I live with migraines. It’s not something I’ve ever bothered talking about at length until recently. Why? Because I’ve never thought of it as anything truly worthy of note. It’s just my life. Sometimes it sucks and it’s awful, but that’s everyone’s days, right? People deal with this shit all the time, yeah?
Not yeah. I am a foolish recluse who had no idea just how bad I had it until one day when I was in the breakroom at Target, and a commercial came on the TV for Botox. But the ad wasn’t for cosmetic use, it was for the treatment of migraines. I’d heard of this before in my previous work as a technical writer for medical practices. The ad says near the end, to try and encourage people to their doctors, “If you suffer from one migraine every month, talk to your doctor to see if Botox is right for you.”
At that point I doubled over laughing, which was bad cause I was dizzy and disoriented from a migraine. One of my co-workers asked what so funny, and I told her a migraine a month sounded like a vacation. Her jaw nearly dropped. “How often do you get migraines?” she asked.
“Two to three times a week,” I said.
“Holy shit, Sue.”
I shrugged. It’s just my life, sometimes it’s shit. I accept it. At the time, I was trying to drink my tea and make my stomach settle down so I could go back on the floor. When I did go back, and had to help a friend and co-worker reset a section. I told her “So, I guess I have chronic migraines? I had no idea. That’s a thing?”
She looked at me dumbfounded. “I thought you knew this! You didn’t know?”
I shrugged as the grating behind her started moving in wavy lines in my vision again. “It didn’t really cross my mind.”
This was about three months ago. I’ve had migraines all of my life; they’ve gotten far worse since working retail. What was about once a month is now nearly half of my week gone. With the rare exception of a few close friends, no one even knew I got migraines so often. As with most chronic illnesses, people see you functioning and just assume you’re fine. And that’s just the day of head pain, not even counting the side effects after the fact. A migraine for me means short term memory loss, dizziness, fuck all for spacial reasoning, nausea, vomiting, sensitivity to light, smell, and sound, depression and anxiety, and the newest development: visual phenomena, which for me means repeating shapes and patterns fucking move. And that’s just during the attack.
I am, in short, a useless, anxious mess who can’t even remember the last line they’ve read, let alone where I put a glass of water down a minute ago. I can even take things out of the fridge and completely forget doing it–super fun to find the next day.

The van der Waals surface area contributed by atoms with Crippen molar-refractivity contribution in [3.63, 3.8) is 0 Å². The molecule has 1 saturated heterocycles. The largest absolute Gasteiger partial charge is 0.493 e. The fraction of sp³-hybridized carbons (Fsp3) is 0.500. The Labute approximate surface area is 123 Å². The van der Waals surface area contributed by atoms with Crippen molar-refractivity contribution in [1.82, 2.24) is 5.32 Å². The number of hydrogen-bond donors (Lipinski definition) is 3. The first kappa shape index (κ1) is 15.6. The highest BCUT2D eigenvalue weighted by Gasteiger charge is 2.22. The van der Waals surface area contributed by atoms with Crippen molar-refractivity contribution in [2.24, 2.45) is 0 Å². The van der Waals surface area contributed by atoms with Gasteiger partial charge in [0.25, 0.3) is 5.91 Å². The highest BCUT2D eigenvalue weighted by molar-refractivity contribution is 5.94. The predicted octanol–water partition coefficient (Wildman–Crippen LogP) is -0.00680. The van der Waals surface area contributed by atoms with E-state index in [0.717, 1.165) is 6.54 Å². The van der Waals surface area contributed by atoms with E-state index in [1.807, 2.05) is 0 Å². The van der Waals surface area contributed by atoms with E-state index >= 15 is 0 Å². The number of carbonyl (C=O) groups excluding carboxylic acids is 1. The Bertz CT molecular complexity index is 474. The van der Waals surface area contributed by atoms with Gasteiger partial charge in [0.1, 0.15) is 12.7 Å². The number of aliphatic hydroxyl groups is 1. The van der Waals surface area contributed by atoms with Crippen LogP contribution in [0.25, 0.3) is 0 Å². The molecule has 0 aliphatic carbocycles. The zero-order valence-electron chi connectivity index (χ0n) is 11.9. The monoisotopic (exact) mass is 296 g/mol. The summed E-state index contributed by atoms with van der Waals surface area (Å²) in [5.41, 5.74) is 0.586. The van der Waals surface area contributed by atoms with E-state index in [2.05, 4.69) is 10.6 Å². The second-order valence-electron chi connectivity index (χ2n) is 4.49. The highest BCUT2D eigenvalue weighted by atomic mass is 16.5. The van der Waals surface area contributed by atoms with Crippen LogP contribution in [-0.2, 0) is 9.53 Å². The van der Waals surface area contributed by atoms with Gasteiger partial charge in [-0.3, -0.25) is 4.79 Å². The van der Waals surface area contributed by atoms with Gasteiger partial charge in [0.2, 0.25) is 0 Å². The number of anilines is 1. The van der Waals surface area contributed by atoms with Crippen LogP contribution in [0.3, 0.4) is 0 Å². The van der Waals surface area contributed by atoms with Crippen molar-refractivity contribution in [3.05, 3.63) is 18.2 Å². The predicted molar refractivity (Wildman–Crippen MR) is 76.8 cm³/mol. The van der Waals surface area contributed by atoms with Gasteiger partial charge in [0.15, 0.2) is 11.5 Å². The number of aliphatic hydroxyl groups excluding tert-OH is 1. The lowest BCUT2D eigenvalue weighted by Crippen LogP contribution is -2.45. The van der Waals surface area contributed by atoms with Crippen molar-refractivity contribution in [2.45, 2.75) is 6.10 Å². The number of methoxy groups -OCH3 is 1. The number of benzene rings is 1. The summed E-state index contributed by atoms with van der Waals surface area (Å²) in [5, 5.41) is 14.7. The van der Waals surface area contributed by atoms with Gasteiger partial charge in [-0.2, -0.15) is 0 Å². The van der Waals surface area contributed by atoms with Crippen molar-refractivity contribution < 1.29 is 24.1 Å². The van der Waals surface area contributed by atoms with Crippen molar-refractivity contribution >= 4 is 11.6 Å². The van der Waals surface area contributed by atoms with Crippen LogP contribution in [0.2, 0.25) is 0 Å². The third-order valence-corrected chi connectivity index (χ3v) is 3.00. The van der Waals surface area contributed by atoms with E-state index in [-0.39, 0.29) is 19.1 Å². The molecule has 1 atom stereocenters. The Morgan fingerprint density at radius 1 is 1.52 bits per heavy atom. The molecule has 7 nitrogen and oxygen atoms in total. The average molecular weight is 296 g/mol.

The frequency of these migraine attacks had gotten to a point where I could not keep up with my life anymore. I had to get deadline extensions from editing clients. I had to put off publishing my own books on time just to finish work for my editing clients even close to on time. I closed my jewelry shop and kept pretty quiet on social media. What did I have to say? I get migraines a lot. I wasn’t doing anything else other than trying and failing to be creative and do the things I love.
But I’ve made progress. I’ve concluded that the most likely culprit is blue light, which I discovered from spending a week at a writing retreat on Cape Cod–it was my first week without a migraine in over six months. I went eight days in total. It was the greatest vacation just for this alone. Blue light is present everywhere in my rental home, and at Target. And I never even knew it could present an issue. I’d been told different things about diet, which I wrote off because my diet hasn’t changed in years. The frequency of migraine attacks started getting worse last spring, peaking to three times a month this spring. The lighting was the only thing that changed–I started Target last February and moved into the new rental home last July.
I’ve bought lamps with yellow light bulbs. I left Target on June 15th. Things are not perfect, but I am already down to one migraine a week. It may not seem like much, but that’s only a third of what I had been dealing with before! I have energy for life again, and I no longer feel overwhelmed. I’m already able to keep up with my day to day tasks for the most part. It’s not perfect, and it probably won’t be until I can get my health insurance sorted and get a doctor to finally start getting me on a migraine treatment plan (past visits have lead with my doctors just telling me to “stress less”).
I’m hopeful. I’m working to apply for disability with chronic migraines–as of now this means I cannot work a regular job without debilitating symptoms–but I’m already feeling and doing better, something I had given up on a long time ago. And I’m ready to take my goddamn life back.